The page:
Clashes continue between rival factions in Yemen’s capital

Sana’a – Violent clashes between rival factions in Yemen’s rebel-held capital continued on Saturday for the fourth straight day as forces loyal to a former president and Iran-backed Shi’ite rebels known as Houthis faced off in the streets of Sana’a, signaling disintegration in the rebel alliance at war with a Saudi-led coalition for nearly three years.

Fighting intensified since Wednesday, according to accounts of local residents who said that loud explosions were heard overnight across the city and on Saturday morning.

Mediation efforts by tribal elders and officials over the past few days have come to no avail.

“It’s been like a street war,” they said adding that ambulances have been ferrying the wounded to hospitals. There has been no official word on casualties but the International Committee of the Red Cross said that dozens were killed and hundreds were injured in the fighting.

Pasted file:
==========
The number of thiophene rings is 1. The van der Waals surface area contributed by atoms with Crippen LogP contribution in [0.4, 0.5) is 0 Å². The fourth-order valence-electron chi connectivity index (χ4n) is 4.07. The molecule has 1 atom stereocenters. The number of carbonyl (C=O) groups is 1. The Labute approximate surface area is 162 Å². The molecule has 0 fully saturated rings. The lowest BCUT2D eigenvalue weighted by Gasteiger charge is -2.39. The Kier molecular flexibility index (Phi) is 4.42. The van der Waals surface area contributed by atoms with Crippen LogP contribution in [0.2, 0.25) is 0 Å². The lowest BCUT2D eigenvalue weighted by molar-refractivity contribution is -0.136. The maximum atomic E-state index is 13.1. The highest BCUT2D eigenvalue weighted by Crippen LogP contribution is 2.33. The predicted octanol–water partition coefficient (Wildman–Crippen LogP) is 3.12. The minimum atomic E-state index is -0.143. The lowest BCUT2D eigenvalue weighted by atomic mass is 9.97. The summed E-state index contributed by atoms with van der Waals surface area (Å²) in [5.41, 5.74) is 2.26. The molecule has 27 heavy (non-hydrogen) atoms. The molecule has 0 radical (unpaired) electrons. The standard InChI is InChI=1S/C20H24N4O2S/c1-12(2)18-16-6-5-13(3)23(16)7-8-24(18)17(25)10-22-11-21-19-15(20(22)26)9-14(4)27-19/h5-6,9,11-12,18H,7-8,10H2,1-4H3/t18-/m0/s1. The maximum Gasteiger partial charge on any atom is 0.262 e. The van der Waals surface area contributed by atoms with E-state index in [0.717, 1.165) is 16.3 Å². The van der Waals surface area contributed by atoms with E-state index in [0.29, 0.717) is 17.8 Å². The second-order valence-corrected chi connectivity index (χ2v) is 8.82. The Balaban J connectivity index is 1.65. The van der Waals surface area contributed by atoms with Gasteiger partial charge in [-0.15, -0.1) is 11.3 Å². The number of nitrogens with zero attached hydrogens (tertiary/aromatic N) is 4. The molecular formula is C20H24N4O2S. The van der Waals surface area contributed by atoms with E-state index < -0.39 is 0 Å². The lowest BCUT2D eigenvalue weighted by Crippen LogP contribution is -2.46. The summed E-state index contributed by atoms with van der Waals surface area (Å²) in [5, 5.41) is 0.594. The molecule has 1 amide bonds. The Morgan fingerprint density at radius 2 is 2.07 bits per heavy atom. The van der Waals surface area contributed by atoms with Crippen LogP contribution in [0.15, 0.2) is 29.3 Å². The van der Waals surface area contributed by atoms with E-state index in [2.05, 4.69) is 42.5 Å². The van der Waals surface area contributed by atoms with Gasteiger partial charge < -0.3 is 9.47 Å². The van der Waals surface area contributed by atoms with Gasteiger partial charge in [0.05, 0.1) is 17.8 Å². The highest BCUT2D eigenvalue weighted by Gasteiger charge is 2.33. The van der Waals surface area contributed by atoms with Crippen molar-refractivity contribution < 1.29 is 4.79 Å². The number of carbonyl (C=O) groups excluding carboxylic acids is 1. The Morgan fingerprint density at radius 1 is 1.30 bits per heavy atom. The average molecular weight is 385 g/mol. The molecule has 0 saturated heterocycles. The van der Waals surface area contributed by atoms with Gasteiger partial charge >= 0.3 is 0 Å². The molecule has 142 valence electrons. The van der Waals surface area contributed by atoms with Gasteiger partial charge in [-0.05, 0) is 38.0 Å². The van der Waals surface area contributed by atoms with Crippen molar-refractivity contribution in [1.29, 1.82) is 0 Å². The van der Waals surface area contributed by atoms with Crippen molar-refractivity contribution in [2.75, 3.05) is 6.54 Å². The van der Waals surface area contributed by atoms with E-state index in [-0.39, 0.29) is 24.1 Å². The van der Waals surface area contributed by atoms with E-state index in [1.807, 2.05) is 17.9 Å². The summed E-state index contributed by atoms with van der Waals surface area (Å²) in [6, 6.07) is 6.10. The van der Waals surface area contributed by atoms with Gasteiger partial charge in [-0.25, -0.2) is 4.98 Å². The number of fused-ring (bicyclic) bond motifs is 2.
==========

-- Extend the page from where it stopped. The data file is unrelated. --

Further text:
Humanitarian tragedy

Amid the escalating violence, ex-President Ali Abdullah Saleh announced in a televised interview on Saturday with Yemen al-Youm that he is open to dialogue and is willing to open a “new page” to deal with the Saudi coalition after ending its blockade and ceasing fire.

The US-backed Saudi-led coalition has been fighting to defeat the Iran-backed Houthis along with Saleh’s forces in Yemen since March 2015. The coalition had also imposed a blockade on the country, allowing occasional humanitarian access, with the aim of reinstating the internationally recognized government of Saleh’s successor, Abed Rabbo Mansour Hadi.

The UN on Saturday urged the coalition to “fully lift” the blockade on Yemen’s red sea ports saying that partial lifting only “slows the collapse toward a massive humanitarian tragedy costing millions of lives”.

Saleh, who led Yemen for more than 30 years, was deposed after 2011 Arab Spring uprisings that swept the Middle East. The country has since fell into chaos and Saleh later joined Houthis to drive Hadi out of the capital in 2014.


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